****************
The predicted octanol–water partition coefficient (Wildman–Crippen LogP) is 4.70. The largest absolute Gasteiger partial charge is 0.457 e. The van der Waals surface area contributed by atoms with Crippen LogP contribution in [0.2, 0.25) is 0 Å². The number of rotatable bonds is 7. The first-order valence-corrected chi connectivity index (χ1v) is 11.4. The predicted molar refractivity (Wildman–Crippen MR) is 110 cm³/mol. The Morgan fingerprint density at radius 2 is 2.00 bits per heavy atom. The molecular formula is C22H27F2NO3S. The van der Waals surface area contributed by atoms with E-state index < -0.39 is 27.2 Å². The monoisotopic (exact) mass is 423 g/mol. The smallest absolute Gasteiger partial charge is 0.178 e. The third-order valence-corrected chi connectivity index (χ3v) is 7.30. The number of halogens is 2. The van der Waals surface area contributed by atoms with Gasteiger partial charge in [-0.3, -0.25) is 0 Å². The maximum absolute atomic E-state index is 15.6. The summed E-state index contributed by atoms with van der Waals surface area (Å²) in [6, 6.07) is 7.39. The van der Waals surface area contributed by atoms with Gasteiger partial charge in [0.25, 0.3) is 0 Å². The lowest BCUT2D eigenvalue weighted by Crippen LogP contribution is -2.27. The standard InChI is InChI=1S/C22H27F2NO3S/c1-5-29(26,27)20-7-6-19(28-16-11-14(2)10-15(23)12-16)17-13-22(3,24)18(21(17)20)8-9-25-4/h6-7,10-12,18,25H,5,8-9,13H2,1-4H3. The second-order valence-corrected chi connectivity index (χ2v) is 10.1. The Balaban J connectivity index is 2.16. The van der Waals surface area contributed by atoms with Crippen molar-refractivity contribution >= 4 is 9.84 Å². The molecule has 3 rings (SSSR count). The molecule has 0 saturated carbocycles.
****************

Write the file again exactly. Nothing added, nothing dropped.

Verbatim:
The predicted octanol–water partition coefficient (Wildman–Crippen LogP) is 4.70. The largest absolute Gasteiger partial charge is 0.457 e. The van der Waals surface area contributed by atoms with Crippen LogP contribution in [0.2, 0.25) is 0 Å². The number of rotatable bonds is 7. The first-order valence-corrected chi connectivity index (χ1v) is 11.4. The predicted molar refractivity (Wildman–Crippen MR) is 110 cm³/mol. The Morgan fingerprint density at radius 2 is 2.00 bits per heavy atom. The molecular formula is C22H27F2NO3S. The van der Waals surface area contributed by atoms with E-state index < -0.39 is 27.2 Å². The monoisotopic (exact) mass is 423 g/mol. The smallest absolute Gasteiger partial charge is 0.178 e. The third-order valence-corrected chi connectivity index (χ3v) is 7.30. The number of halogens is 2. The van der Waals surface area contributed by atoms with Gasteiger partial charge in [-0.3, -0.25) is 0 Å². The maximum absolute atomic E-state index is 15.6. The summed E-state index contributed by atoms with van der Waals surface area (Å²) in [6, 6.07) is 7.39. The van der Waals surface area contributed by atoms with Gasteiger partial charge in [0.25, 0.3) is 0 Å². The lowest BCUT2D eigenvalue weighted by Crippen LogP contribution is -2.27. The standard InChI is InChI=1S/C22H27F2NO3S/c1-5-29(26,27)20-7-6-19(28-16-11-14(2)10-15(23)12-16)17-13-22(3,24)18(21(17)20)8-9-25-4/h6-7,10-12,18,25H,5,8-9,13H2,1-4H3. The second-order valence-corrected chi connectivity index (χ2v) is 10.1. The Balaban J connectivity index is 2.16. The van der Waals surface area contributed by atoms with Crippen molar-refractivity contribution >= 4 is 9.84 Å². The molecule has 3 rings (SSSR count). The molecule has 0 saturated carbocycles.